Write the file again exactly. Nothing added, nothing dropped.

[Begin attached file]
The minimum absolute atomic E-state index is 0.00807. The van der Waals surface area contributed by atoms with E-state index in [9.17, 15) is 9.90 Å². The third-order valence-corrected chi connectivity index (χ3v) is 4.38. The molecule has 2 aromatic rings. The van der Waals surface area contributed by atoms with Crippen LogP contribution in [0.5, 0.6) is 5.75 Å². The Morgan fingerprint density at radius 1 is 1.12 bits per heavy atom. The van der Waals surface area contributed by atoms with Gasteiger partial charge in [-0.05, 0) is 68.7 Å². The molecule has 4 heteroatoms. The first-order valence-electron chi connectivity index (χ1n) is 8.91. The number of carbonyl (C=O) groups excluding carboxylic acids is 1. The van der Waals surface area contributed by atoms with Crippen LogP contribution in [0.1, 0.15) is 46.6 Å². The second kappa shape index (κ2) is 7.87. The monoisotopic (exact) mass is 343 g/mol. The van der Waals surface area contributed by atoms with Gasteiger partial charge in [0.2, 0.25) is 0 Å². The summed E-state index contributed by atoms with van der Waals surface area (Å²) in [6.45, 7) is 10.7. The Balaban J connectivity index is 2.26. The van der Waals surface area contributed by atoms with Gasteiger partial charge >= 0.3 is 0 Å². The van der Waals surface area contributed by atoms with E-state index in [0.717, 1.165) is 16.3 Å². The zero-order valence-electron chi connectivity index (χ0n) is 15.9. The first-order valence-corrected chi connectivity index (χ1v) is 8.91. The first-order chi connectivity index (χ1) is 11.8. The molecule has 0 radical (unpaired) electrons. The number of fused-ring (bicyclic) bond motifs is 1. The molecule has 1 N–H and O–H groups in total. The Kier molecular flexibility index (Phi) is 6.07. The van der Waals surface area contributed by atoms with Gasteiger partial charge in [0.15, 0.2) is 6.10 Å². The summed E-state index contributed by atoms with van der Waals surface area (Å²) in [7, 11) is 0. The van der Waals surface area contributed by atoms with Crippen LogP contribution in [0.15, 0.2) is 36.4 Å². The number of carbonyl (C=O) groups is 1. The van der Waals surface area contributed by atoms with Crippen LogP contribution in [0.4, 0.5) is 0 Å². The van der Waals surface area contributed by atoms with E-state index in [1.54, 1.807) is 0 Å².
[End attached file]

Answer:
The minimum absolute atomic E-state index is 0.00807. The van der Waals surface area contributed by atoms with E-state index in [9.17, 15) is 9.90 Å². The third-order valence-corrected chi connectivity index (χ3v) is 4.38. The molecule has 2 aromatic rings. The van der Waals surface area contributed by atoms with Crippen LogP contribution in [0.5, 0.6) is 5.75 Å². The Morgan fingerprint density at radius 1 is 1.12 bits per heavy atom. The van der Waals surface area contributed by atoms with Gasteiger partial charge in [-0.05, 0) is 68.7 Å². The molecule has 4 heteroatoms. The first-order valence-electron chi connectivity index (χ1n) is 8.91. The number of carbonyl (C=O) groups excluding carboxylic acids is 1. The van der Waals surface area contributed by atoms with Crippen LogP contribution in [0.1, 0.15) is 46.6 Å². The second kappa shape index (κ2) is 7.87. The monoisotopic (exact) mass is 343 g/mol. The van der Waals surface area contributed by atoms with Gasteiger partial charge in [0.2, 0.25) is 0 Å². The summed E-state index contributed by atoms with van der Waals surface area (Å²) in [6.45, 7) is 10.7. The Balaban J connectivity index is 2.26. The van der Waals surface area contributed by atoms with Gasteiger partial charge >= 0.3 is 0 Å². The van der Waals surface area contributed by atoms with E-state index in [0.717, 1.165) is 16.3 Å². The zero-order valence-electron chi connectivity index (χ0n) is 15.9. The first-order valence-corrected chi connectivity index (χ1v) is 8.91. The first-order chi connectivity index (χ1) is 11.8. The molecule has 0 radical (unpaired) electrons. The number of fused-ring (bicyclic) bond motifs is 1. The molecule has 1 N–H and O–H groups in total. The Kier molecular flexibility index (Phi) is 6.07. The van der Waals surface area contributed by atoms with Gasteiger partial charge in [0.15, 0.2) is 6.10 Å². The summed E-state index contributed by atoms with van der Waals surface area (Å²) in [7, 11) is 0. The van der Waals surface area contributed by atoms with Crippen LogP contribution in [0.15, 0.2) is 36.4 Å². The number of carbonyl (C=O) groups is 1. The van der Waals surface area contributed by atoms with Crippen LogP contribution in [0.4, 0.5) is 0 Å². The van der Waals surface area contributed by atoms with E-state index in [1.54, 1.807) is 0 Å².